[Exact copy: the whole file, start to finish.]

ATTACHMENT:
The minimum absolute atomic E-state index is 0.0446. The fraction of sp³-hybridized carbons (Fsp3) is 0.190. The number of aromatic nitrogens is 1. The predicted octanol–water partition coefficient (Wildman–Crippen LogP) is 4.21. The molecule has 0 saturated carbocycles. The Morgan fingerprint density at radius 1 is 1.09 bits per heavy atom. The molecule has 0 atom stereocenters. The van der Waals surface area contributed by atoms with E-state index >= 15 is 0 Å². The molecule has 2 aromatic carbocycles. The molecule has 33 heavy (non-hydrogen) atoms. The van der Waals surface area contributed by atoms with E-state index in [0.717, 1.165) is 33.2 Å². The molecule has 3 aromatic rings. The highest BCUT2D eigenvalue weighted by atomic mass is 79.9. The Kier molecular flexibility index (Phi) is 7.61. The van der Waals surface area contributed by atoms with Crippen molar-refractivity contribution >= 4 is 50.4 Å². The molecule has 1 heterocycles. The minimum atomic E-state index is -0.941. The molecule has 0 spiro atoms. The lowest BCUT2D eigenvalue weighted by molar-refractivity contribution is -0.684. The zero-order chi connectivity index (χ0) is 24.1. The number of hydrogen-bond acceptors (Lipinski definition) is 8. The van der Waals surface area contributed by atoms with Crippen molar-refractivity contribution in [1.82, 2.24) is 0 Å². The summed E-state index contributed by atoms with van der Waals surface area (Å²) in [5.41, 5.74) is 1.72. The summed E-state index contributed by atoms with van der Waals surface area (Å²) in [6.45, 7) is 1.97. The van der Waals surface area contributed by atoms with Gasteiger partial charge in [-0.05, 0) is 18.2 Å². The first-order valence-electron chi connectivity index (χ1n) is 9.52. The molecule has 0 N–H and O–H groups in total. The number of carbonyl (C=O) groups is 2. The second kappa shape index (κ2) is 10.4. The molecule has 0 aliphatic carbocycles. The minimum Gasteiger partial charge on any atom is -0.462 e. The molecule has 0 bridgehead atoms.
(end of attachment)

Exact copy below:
The minimum absolute atomic E-state index is 0.0446. The fraction of sp³-hybridized carbons (Fsp3) is 0.190. The number of aromatic nitrogens is 1. The predicted octanol–water partition coefficient (Wildman–Crippen LogP) is 4.21. The molecule has 0 saturated carbocycles. The Morgan fingerprint density at radius 1 is 1.09 bits per heavy atom. The molecule has 0 atom stereocenters. The van der Waals surface area contributed by atoms with E-state index >= 15 is 0 Å². The molecule has 2 aromatic carbocycles. The molecule has 33 heavy (non-hydrogen) atoms. The van der Waals surface area contributed by atoms with E-state index in [0.717, 1.165) is 33.2 Å². The molecule has 3 aromatic rings. The highest BCUT2D eigenvalue weighted by atomic mass is 79.9. The Kier molecular flexibility index (Phi) is 7.61. The van der Waals surface area contributed by atoms with Crippen molar-refractivity contribution >= 4 is 50.4 Å². The molecule has 1 heterocycles. The minimum atomic E-state index is -0.941. The molecule has 0 spiro atoms. The lowest BCUT2D eigenvalue weighted by molar-refractivity contribution is -0.684. The zero-order chi connectivity index (χ0) is 24.1. The number of hydrogen-bond acceptors (Lipinski definition) is 8. The van der Waals surface area contributed by atoms with Crippen molar-refractivity contribution in [1.82, 2.24) is 0 Å². The summed E-state index contributed by atoms with van der Waals surface area (Å²) in [5.41, 5.74) is 1.72. The summed E-state index contributed by atoms with van der Waals surface area (Å²) in [6.45, 7) is 1.97. The van der Waals surface area contributed by atoms with Gasteiger partial charge in [-0.05, 0) is 18.2 Å². The first-order valence-electron chi connectivity index (χ1n) is 9.52. The molecule has 0 N–H and O–H groups in total. The number of carbonyl (C=O) groups is 2. The second kappa shape index (κ2) is 10.4. The molecule has 0 aliphatic carbocycles. The minimum Gasteiger partial charge on any atom is -0.462 e. The molecule has 0 bridgehead atoms.